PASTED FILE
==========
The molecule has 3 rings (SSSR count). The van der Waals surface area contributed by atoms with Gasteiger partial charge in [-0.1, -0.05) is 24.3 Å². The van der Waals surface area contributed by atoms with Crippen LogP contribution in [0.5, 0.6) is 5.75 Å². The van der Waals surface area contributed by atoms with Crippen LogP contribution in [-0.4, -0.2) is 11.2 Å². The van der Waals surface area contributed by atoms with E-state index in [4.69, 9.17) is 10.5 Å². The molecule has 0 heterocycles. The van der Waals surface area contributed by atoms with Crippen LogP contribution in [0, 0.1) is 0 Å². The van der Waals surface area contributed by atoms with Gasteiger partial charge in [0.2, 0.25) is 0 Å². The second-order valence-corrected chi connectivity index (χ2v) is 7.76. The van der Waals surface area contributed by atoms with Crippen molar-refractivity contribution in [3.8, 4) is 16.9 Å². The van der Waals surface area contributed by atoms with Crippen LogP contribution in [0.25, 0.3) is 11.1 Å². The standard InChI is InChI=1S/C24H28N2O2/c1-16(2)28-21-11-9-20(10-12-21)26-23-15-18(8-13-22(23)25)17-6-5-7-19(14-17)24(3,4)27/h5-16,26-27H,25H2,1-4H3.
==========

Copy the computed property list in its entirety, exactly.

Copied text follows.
The molecule has 3 rings (SSSR count). The van der Waals surface area contributed by atoms with Gasteiger partial charge in [-0.1, -0.05) is 24.3 Å². The van der Waals surface area contributed by atoms with Crippen LogP contribution in [0.5, 0.6) is 5.75 Å². The van der Waals surface area contributed by atoms with Crippen LogP contribution in [-0.4, -0.2) is 11.2 Å². The van der Waals surface area contributed by atoms with E-state index in [4.69, 9.17) is 10.5 Å². The molecule has 0 heterocycles. The van der Waals surface area contributed by atoms with Crippen LogP contribution in [0, 0.1) is 0 Å². The van der Waals surface area contributed by atoms with Gasteiger partial charge in [0.2, 0.25) is 0 Å². The second-order valence-corrected chi connectivity index (χ2v) is 7.76. The van der Waals surface area contributed by atoms with Crippen molar-refractivity contribution in [3.8, 4) is 16.9 Å². The van der Waals surface area contributed by atoms with Crippen LogP contribution in [0.25, 0.3) is 11.1 Å². The standard InChI is InChI=1S/C24H28N2O2/c1-16(2)28-21-11-9-20(10-12-21)26-23-15-18(8-13-22(23)25)17-6-5-7-19(14-17)24(3,4)27/h5-16,26-27H,25H2,1-4H3.